>The Scope and Nature of Immunity from Jurisdiction for Heads of State under International Law

>The immunity of President Bashar Assad of Syria Under International Law.
By Gabriel Sawma, Esq.

The Assassination of Former Prime Minister, Rafiq al-Hariri.

In February 14, 2005 a powerful blast killed the former Prime Minister of Lebanon Rafik al-Hariri in Beirut. The US recalled its ambassador to Syria for consultations over the death, which raised fears of a return to the violence of Lebanon’s civil war years.

The United Nations Security Council called for the perpetrators to be brought to justice. The Secretary General Kofi Annan urged more progress on the withdrawal of Syrian forces from Lebanon. US Ambassador Margaret Scrobey delivered a note to the Syrian government expressing US outrage over the killing.

Mr. Annan said in a statement that he had written to Syrian President Bashar al-Assad, to urge him to comply with a UN resolution calling for the withdrawal of foreign troops from Lebanon.

The United States and France jointly initiated a demand by the Security Council to bring the killers to justice. UN Secretary General Kofi Annan announced the dispatch of an independent team to investigate the assassination. The mass demonstrations in Lebanon, featuring harsh attacks against Syria, which until then had been unprecedented, encouraged the West to place increased pressure on Damascus to fulfill the terms of Security Council Resolution 1559 and remove its forces from Lebanon. In April 26, 2005, the Syrian government announced the withdrawal of their forces in compliance with the Security Council Resolution.

A probe was established to investigate the killing of Rafiq al-Hariri, headed by a known German prosecutor, Detlev Mehlis. The investigation is still going on at the time of this article. The Question is, what will happen next. If Syria’s President is involved in this criminal activity, does he loose his immunity as Head of State?

Immunity Under International Law

Until the 20th century, there were no international courts which could exercise jurisdiction over heads of state, and national courts could not exercise jurisdiction over serving heads of state or former heads of state for public acts carried out while in office. This position under international law has since evolved.

It developed first under article 227 of the Treaty of Versailles (1919) whereby the former Kaiser, William II, was indicted for prosecution before special tribunal to be constituted by the victorious powers. Then came to the trials before the Nuremberg and Tokyo International Military Tribunals at the end of World War II.

Under the UN Charter Article 29, the Security Council has the power to establish subsidiary bodies to perform its functions. The Council could establish a Liaison Group with International Courts that would coordinate with the International Court of Justice (ICJ), international criminal tribunal, two of which were established: the International Criminal Tribunal for Yugoslavia (ICTY) and Rwanda (ICTR).

Due to significant financial and personnel requirements, none of the Security members supported the establishment of another UN tribunal similar to the ICTY and ICTR. Instead, the UN decided to create a special hybrid-court that will be administered jointly by the government involved and the United Nations.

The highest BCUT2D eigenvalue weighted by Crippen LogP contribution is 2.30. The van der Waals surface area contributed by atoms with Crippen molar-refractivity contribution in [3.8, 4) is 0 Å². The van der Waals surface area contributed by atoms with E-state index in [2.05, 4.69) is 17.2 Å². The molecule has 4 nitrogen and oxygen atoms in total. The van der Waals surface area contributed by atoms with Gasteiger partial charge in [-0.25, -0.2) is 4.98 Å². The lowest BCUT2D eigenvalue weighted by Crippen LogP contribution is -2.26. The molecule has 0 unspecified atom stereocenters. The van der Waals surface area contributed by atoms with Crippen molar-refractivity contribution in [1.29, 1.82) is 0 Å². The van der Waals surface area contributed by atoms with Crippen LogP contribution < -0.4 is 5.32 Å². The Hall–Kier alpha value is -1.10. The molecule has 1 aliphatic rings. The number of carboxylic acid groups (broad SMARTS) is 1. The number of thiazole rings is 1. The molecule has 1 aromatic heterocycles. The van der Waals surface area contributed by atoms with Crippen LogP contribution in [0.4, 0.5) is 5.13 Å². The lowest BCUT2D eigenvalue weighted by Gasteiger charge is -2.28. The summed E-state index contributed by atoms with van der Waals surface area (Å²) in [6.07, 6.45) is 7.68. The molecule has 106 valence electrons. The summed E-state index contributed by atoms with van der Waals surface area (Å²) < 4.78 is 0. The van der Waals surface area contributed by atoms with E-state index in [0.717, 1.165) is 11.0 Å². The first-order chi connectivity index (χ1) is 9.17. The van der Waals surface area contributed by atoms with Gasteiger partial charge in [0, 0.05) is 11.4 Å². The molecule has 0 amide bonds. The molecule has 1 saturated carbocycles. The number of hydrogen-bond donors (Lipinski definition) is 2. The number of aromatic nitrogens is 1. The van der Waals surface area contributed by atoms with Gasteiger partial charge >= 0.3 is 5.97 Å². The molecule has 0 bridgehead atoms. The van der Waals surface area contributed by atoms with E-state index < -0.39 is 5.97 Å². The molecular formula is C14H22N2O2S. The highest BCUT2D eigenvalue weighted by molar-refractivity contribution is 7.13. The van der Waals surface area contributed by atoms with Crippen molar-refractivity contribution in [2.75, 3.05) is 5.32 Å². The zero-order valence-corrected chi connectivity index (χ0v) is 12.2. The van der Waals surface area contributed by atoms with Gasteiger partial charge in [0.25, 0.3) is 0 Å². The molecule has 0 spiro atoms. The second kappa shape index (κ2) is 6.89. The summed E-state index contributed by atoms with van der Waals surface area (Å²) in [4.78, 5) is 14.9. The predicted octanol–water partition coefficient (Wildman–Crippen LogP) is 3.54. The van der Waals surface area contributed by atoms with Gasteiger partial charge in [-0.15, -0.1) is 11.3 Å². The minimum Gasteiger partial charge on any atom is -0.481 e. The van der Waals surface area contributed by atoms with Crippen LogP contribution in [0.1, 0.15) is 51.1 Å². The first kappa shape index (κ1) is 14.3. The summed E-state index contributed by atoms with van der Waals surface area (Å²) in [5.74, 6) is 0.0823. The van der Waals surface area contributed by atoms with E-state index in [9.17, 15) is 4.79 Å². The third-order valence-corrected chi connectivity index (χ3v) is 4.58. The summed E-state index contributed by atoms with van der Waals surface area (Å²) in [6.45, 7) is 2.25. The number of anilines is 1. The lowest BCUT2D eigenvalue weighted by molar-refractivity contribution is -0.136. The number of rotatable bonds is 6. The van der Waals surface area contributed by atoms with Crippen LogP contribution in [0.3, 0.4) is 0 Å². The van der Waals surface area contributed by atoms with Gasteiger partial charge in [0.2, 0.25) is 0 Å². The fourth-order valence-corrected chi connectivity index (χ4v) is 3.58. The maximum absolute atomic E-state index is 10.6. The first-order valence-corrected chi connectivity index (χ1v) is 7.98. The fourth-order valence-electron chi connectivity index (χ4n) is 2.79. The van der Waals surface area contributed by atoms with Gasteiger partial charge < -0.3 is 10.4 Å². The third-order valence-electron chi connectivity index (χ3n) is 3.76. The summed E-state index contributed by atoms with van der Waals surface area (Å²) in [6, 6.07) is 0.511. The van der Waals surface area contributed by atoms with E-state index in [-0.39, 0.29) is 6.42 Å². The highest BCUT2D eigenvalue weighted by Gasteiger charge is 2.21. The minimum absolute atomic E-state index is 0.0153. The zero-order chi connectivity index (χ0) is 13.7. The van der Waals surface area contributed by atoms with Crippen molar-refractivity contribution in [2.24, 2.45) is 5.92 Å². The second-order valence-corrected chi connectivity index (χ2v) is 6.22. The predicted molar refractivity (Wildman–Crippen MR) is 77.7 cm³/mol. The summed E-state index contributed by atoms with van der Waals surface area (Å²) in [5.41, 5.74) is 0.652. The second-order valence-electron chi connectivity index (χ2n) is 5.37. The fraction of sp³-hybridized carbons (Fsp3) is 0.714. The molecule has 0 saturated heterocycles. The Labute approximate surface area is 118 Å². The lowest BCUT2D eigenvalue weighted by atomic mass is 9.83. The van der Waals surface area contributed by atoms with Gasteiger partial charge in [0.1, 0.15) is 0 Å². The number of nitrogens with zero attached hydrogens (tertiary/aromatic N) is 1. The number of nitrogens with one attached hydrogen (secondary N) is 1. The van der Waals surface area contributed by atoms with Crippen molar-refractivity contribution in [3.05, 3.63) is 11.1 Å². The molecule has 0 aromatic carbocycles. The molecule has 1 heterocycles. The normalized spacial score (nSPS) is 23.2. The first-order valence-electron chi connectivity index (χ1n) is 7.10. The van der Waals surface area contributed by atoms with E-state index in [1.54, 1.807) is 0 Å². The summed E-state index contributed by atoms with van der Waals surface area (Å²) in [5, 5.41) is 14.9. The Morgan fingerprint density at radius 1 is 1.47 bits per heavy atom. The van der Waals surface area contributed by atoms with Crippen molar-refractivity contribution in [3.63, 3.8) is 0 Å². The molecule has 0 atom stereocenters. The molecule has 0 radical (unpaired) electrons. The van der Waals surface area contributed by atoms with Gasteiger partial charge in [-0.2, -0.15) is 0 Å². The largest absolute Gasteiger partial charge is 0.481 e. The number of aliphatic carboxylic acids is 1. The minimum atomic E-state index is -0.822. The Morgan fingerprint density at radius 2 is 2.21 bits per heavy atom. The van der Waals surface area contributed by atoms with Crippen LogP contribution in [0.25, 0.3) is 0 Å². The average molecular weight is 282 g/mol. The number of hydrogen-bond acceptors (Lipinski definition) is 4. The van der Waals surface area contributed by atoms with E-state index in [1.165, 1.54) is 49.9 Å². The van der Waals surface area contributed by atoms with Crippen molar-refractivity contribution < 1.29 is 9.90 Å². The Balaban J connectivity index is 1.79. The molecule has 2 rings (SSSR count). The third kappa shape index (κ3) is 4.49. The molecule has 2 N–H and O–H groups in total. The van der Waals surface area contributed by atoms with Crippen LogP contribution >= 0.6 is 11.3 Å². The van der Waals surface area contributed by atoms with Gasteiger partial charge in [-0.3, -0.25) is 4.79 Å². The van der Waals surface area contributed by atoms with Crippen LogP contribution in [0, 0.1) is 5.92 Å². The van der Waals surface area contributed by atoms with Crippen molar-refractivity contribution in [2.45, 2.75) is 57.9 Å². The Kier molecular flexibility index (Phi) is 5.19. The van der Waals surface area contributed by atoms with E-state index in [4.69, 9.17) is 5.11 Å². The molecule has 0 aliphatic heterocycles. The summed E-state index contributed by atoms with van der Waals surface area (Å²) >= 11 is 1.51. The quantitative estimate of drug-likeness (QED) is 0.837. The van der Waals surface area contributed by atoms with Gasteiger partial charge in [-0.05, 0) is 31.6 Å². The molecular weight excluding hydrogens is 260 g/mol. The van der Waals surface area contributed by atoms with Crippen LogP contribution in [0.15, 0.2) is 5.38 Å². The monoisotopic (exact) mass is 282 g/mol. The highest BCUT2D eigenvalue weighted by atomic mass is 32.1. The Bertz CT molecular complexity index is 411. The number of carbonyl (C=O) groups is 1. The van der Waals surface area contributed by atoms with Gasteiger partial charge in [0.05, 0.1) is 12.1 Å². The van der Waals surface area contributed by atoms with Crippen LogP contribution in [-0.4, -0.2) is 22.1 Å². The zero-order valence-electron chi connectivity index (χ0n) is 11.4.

Accordingly, the Security Council set up several criminal tribunals, these are:

· Special Court for Sierra Leone (SCSL) to look into the crimes committed against civilians with mass amputation and rape. The SCSL is a “hybrid” national and international court designed to bring the perpetrators of these crimes to justice.
· Special Tribunal for Cambodia (STC) to look into the crimes committed by the Khmer Rouge who killed an estimated 1 million people during the 1970s. Thirty years later, the UN and the Cambodian government agreed to establish a joint national and international court to hold those responsible accountable.
· Ad Hoc Court for East Timor to look into the crimes committed by the Indonesian military and pro-Indonesian militias who murdered thousands of Timorese during the territory’s struggle for independence, and hold responsible the perpetrators from the Indonesian government.

The primary difference between the Special Court and the ICTY and ICTR is the mandate under which they are created. The ICTY and ICTR were established by the Security Council under Chapter VII of the UN Charter, which gives the United Nations power to intervene in the affairs of sovereign state to restore international peace and security. These tribunals are under the jurisdiction of the UN and operate independently from and irrespective of the Yugoslav and Rwandan governments.

A treaty between the United Nations and the sovereign governments, usually under joint jurisdiction, created the Special Courts for Sierra Leone, Cambodia, and East Timor, and as such, the tribunals represent an entirely new model for bringing perpetrators or war crimes to justice. These Special Courts are staffed with both local and international judges and prosecutors. The Secretary-General appoints a Chief Prosecutor for each case, while the local governments, in consultation with the UN, appoint a Deputy. Although the Deputy will have some input on the indictments, the Chief Prosecutor will make the final decision.